Several years ago Professor Christopher Tucker (Philosophy) took note of some interesting insights emerging in mainstream philosophy, having to do with moral theory. He and colleagues Mark Murphy (Georgetown University) and Christian Miller (Wake Forest University) had the idea to convene a workshop where scholars explored how such insights might apply in the area of theistic ethics.
"In theistic ethics, we take up a central question of philosophy and apply it to religion or god to see if we can come up with anything interesting," said Professor Tucker. How might conceptions of free will, for example, apply in a religious context that posits the presence (or absence) of an ultimate, all-powerful, all-knowing entity? What about the problems of evil, and pain?
In October 2017 William & Mary hosted the Third Annual Theistic Ethics Workshop, funded in part by the Arts & Sciences Annual Fund. Previous workshops took place at Wake Forest University and Georgetown University.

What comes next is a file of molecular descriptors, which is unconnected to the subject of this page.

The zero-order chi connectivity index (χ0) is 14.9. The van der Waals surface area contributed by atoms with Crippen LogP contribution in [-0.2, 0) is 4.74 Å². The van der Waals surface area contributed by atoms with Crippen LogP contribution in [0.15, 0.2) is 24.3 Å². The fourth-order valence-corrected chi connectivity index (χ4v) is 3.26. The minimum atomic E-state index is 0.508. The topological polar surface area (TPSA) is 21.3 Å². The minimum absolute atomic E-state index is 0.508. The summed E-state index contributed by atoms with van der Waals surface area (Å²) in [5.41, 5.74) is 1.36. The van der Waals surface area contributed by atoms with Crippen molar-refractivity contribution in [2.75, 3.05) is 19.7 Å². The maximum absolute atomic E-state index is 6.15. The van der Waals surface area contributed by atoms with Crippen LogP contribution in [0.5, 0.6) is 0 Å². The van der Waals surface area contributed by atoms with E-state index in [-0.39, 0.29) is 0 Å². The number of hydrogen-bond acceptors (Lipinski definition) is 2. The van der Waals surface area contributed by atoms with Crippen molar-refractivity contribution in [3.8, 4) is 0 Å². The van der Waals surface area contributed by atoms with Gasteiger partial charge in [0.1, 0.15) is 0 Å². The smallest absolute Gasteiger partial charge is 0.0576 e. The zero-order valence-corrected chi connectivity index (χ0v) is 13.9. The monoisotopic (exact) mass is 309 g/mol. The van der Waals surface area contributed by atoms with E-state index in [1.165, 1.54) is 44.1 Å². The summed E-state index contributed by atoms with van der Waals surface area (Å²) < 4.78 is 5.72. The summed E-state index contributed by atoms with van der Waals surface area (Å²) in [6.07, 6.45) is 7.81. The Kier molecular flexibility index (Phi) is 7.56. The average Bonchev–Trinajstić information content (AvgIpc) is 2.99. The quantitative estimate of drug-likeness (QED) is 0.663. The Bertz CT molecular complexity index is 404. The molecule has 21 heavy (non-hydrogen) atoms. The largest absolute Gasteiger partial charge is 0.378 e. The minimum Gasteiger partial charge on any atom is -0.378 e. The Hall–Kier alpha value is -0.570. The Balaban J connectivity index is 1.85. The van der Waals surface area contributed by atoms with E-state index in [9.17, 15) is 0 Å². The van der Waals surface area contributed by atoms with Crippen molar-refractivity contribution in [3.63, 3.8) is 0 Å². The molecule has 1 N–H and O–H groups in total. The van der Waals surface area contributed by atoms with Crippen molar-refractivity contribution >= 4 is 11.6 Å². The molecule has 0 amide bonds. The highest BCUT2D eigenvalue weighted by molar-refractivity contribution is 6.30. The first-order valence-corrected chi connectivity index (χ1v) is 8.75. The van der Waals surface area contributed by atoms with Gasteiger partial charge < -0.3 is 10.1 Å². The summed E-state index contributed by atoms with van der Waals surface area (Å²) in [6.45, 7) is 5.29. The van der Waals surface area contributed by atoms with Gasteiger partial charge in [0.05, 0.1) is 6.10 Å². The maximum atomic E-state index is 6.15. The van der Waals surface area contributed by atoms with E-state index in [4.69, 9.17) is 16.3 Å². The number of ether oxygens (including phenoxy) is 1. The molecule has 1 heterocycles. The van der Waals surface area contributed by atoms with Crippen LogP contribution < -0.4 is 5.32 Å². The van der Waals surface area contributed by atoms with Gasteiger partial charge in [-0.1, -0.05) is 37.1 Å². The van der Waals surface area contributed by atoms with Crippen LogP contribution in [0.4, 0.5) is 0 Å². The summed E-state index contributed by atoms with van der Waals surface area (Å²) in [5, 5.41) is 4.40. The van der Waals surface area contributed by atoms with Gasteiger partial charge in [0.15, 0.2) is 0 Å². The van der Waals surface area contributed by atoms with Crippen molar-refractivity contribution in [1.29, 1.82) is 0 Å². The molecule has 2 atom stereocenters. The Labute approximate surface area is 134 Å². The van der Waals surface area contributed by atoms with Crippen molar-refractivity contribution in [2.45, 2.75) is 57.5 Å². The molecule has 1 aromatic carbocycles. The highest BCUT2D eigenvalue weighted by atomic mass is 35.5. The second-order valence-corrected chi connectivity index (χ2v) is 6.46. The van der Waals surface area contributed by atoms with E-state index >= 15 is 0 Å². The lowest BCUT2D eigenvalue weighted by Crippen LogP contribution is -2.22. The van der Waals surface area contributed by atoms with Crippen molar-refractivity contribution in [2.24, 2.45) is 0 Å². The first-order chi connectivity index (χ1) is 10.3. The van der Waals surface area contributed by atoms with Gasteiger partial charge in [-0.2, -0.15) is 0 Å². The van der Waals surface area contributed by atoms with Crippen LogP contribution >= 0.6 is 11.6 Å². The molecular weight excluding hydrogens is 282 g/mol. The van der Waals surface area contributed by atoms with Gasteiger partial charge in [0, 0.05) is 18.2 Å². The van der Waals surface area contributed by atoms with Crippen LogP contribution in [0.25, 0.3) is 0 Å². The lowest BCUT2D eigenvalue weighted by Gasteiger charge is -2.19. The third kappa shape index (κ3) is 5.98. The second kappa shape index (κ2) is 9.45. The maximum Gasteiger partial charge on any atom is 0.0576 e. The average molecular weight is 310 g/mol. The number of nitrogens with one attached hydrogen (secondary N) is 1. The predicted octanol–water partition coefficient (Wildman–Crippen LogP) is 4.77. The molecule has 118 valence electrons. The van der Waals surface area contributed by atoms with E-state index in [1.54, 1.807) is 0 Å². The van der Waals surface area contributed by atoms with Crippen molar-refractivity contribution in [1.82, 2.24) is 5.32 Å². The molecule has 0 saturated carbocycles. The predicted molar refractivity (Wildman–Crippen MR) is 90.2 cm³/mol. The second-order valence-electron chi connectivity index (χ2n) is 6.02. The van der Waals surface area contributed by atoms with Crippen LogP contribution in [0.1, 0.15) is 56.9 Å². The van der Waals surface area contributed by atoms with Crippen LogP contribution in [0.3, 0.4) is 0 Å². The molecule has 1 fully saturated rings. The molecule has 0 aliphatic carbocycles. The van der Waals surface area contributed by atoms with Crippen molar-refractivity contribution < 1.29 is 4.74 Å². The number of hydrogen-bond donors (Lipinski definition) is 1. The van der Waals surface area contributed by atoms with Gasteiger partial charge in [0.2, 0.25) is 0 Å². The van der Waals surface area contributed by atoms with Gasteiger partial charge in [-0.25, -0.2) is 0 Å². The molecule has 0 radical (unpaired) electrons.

For this year's workshop, nine philosophy scholars shared summaries of their works-in-progress ahead of time, so that all participants were familiar with the ideas that would be discussed. At the workshop they each had forty minutes to present their work and then engage in peer critique and discussion for another forty minutes.
"This is our research process in philosophy," noted Professor Tucker. "While still forming our ideas, we hear objections so that we can iron out and improve the persuasiveness of our arguments."
Lucas Erdahl '20 attended several sessions and was especially interested in how Professor Moller, at the University of Maryland–College Park, posed and addressed the question of whether theism makes a practical difference.
"Among other things, [Prof. Moller] dealt with the tension between ascetic detachment from the world for the sake of God and a decidedly non-ascetic enjoying of the things of the world for the sake of God," said Erdahl. "This is a tension that I myself experience, and I was glad to hear the thoughts of a philosopher on it, as well as those of the audience."
Senior student Hannah Winckler-Olick '18 chaired the session by Moller. She has undertaken an Honors project titled "Ethical Borders: Citizenship as a Partial Relationship" and plans to complete a graduate program in philosophy.
According to Tucker, "We're seeing that these workshops are helping to jumpstart some very interesting scholarship on the relationship between ethics and god." Given that record of success, it's likely there will be a fourth annual workshop next year.
Thumbnail image: Conception of the Holy Spirit, at St. Pius V Church, St. Louis, Mo., by Emil Frei.